72. 72.
    Terkeltaub R, Banka CL, Solan J et al (1994) Oxidized LDL induces monocytic cell expression of interleukin-8, a chemokine with T-lymphocyte chemotactic activity. Arterioscler Thromb 14:47–53PubMedGoogle Scholar
  73. 73.
    van Tits LJ, Stienstra R, van Lent PL et al (2011) Oxidized LDL enhances pro-inflammatory responses of alternatively activated M2 macrophages: a crucial role for Krüppel-like factor 2. Atherosclerosis 214:345–349PubMedGoogle Scholar
  74. 74.
    Shao Q, Shen LH, Hu LH et al (2010) Nuclear receptor Nur77 suppresses inflammatory response dependent on COX-2 in macrophages induced by oxLDL. J Mol Cell Cardiol 49:304–311PubMedGoogle Scholar
  75. 75.
    Xie C, Ng H, Nagarajan S (2011) OxLDL or TLR2-induced cytokine response is enhanced by oxLDL-independent novel domain on mouse CD36. Immunol Lett 137:15–27PubMedGoogle Scholar
  76. 76.
    Chávez-Sánchez L, Chávez-Rueda K, Legorreta-Haquet MV et al (2010) The activation of CD14, TLR4, and TLR2 by mmLDL induces IL-1β, IL-6, and IL-10 secretion in human monocytes and macrophages. Lipids Health Dis 9:117PubMedGoogle Scholar
  77. 77.
    Li HX, Lei L, Yan FH (2010) Changes in cytokine levels during foam cells formation induced by oxidized low density lipoprotein stimulation. Xi Bao Yu Fen Zi Mian Yi Xue Za Zhi 26:742–745PubMedGoogle Scholar
  78. 78.
    Uyemura K, Demer LL, Castle SC et al (1996) Cross-regulatory roles of interleukin [IL]-12 and IL-10 in atherosclerosis. J Clin Invest 97:2130–2138PubMedGoogle Scholar
  79. 79.
    Jovinge S, Ares MPS, Kallin B et al (1996) Human monocytes/macrophages release TNF-α in response to Ox-LDL. Arterioscler Thromb Vasc Biol 6:1573–1579Google Scholar
  80. 80.
    Jiang YR, Miao Y, Yang L et al (2012) Effect of chinese herbal drug-containing serum for activating-blood and dispelling-toxin on ox-LDL-induced inflammatory factors’ expression in endothelial cells. Chin J Integr Med 18:30–33PubMedGoogle Scholar
  81. 81.
    Hoffmann CJ, Hohberg M, Chlench S et al (2011) Suppression of zinc finger protein 580 by high oxLDL/LDL-ratios is followed by enhanced expression of endothelial IL-8. Atherosclerosis 216:103–108PubMedGoogle Scholar
  82. 82.
    Costa S, Zimetti F, Pedrelli M et al (2010) Manidipine reduces pro-inflammatory cytokines secretion in human endothelial cells and macrophages. Pharmacol Res 62:265–270PubMedGoogle Scholar
  83. 83.
    Mattaliano MD, Wooters J, Shih HH et al (2010) ROCK2 associates with lectin-like oxidized LDL receptor-1 and mediates oxidized LDL-induced IL-8 production. Am J Physiol Cell Physiol 298:C1180–C1187PubMedGoogle Scholar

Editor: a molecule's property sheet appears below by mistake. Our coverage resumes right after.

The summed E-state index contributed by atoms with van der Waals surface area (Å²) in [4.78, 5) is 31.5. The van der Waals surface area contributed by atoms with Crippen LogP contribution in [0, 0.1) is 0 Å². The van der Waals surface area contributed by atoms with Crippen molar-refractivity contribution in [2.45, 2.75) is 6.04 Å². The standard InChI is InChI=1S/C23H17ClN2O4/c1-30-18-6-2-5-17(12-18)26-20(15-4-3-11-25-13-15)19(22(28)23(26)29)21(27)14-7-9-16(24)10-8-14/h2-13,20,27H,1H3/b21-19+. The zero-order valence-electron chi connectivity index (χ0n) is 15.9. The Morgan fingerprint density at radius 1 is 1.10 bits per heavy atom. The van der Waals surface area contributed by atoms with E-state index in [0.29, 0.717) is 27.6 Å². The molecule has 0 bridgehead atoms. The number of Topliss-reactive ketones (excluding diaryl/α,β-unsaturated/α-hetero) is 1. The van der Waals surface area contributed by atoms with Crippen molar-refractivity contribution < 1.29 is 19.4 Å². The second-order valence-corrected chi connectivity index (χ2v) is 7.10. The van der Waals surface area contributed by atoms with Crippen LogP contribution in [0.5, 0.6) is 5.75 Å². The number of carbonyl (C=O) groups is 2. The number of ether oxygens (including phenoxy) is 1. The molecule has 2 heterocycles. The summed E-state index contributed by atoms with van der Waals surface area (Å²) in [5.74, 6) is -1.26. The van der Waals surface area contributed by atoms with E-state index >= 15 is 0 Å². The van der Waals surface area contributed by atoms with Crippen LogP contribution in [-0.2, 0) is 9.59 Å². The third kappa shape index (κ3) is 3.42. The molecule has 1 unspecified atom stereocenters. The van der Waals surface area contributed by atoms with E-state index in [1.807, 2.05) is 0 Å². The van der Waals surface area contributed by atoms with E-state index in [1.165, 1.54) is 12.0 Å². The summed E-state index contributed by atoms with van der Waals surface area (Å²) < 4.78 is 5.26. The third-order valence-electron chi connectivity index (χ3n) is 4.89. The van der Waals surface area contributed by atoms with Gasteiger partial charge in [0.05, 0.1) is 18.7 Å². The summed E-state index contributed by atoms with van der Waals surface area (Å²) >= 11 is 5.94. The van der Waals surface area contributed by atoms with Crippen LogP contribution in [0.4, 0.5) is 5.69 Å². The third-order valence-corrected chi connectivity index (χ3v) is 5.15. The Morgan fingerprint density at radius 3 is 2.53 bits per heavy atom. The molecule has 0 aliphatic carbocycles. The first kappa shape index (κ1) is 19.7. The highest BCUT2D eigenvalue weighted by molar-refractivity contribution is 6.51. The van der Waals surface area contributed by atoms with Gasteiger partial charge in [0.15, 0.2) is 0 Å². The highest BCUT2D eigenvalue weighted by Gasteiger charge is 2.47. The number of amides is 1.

84. 84.
    Lappalainen J, Lindstedt KA, Oksjoki R et al (2011) OxLDL-IgG immune complexes induce expression and secretion of proatherogenic cytokines by cultured human mast cells. Atherosclerosis 214:357–363PubMedGoogle Scholar
  85. 85.
    Nagahama Y, Obama T, Usui M et al (2011) Oxidized low-density lipoprotein-induced ­periodontal inflammation is associated with the up-regulation of cyclooxygenase-2 and microsomal prostaglandin synthase 1 in human gingival epithelial cells. Biochem Biophys Res Commun 413:566–571PubMedGoogle Scholar
  86. 86.
    Suzuki K, Sakiyama Y, Usui M et al (2010) Oxidized low-density lipoprotein increases interleukin-­8 production in human gingival epithelial cell line Ca9-22. J Periodontal Res 45:488–495PubMedGoogle Scholar
  87. 87.
    Yimin, Furumaki H, Matsuoka S et al (2010) A novel murine model for non-alcoholic steatohepatitis developed by combination of a high-fat diet and oxidized low-density lipoprotein. Lab Invest 92:265–281Google Scholar
  88. 88.
    Park J, Euhus DM, Scherer PE (2011) Paracrine and endocrine effects of adipose tissue on cancer development and progression. Endocr Rev 32:550–570PubMedGoogle Scholar
  89. 89.
    Matsubara M, Maruoka S, Katayose S (2002) Inverse relationship between plasma adiponectin and leptin concentrations in normal-weight and obese women. Eur J Endocrinol 147:173–180PubMedGoogle Scholar
  90. 90.
    Wauman J, Tavernier J (2011) Leptin receptor signaling: pathways to leptin resistance. Front Biosci 17:2771–2793Google Scholar
  91. 91.
    Ukropec J, Seböková E, Klimes I (2001) Nutrient sensing, leptin and insulin action. Arch Physiol Biochem 109:38–51PubMedGoogle Scholar
  92. 92.
    Tajmir P, Ceddia RB, Li RK et al (2004) Leptin increases cardiomyocyte hyperplasia via extracellular signal-regulated kinase and phosphatidylinositol 3-kinase-dependent signaling pathways. Endocrinology 145:1550–1555PubMedGoogle Scholar
  93. 93.
    Barouch LA, Gao D, Chen L et al (2006) Cardiac myocyte apoptosis is associated with increased DNA damage and decreased survival in murine models of obesity. Circ Res 98:119–124PubMedGoogle Scholar
  94. 94.
    Matsuzawa Y, Funahashi T, Kihara S, Shimomura I (2004) Adiponectin and metabolic syndrome. Arterioscler Thromb Vasc Biol 24:29–33PubMedGoogle Scholar
  95. 95.
    Ryo M, Nakamura T, Kihara S et al (2004) Adiponectin as a biomarker of the metabolic syndrome. Circ J 68:975–981PubMedGoogle Scholar
  96. 96.
    Bruun JM, Lihn AS, Verdich C et al (2003) Regulation of adiponectin by adipose tissue-­derived cytokines: in vivo and in vitro investigations in humans. Am J Physiol Endocrinol Metab 285(3):E527–E533PubMedGoogle Scholar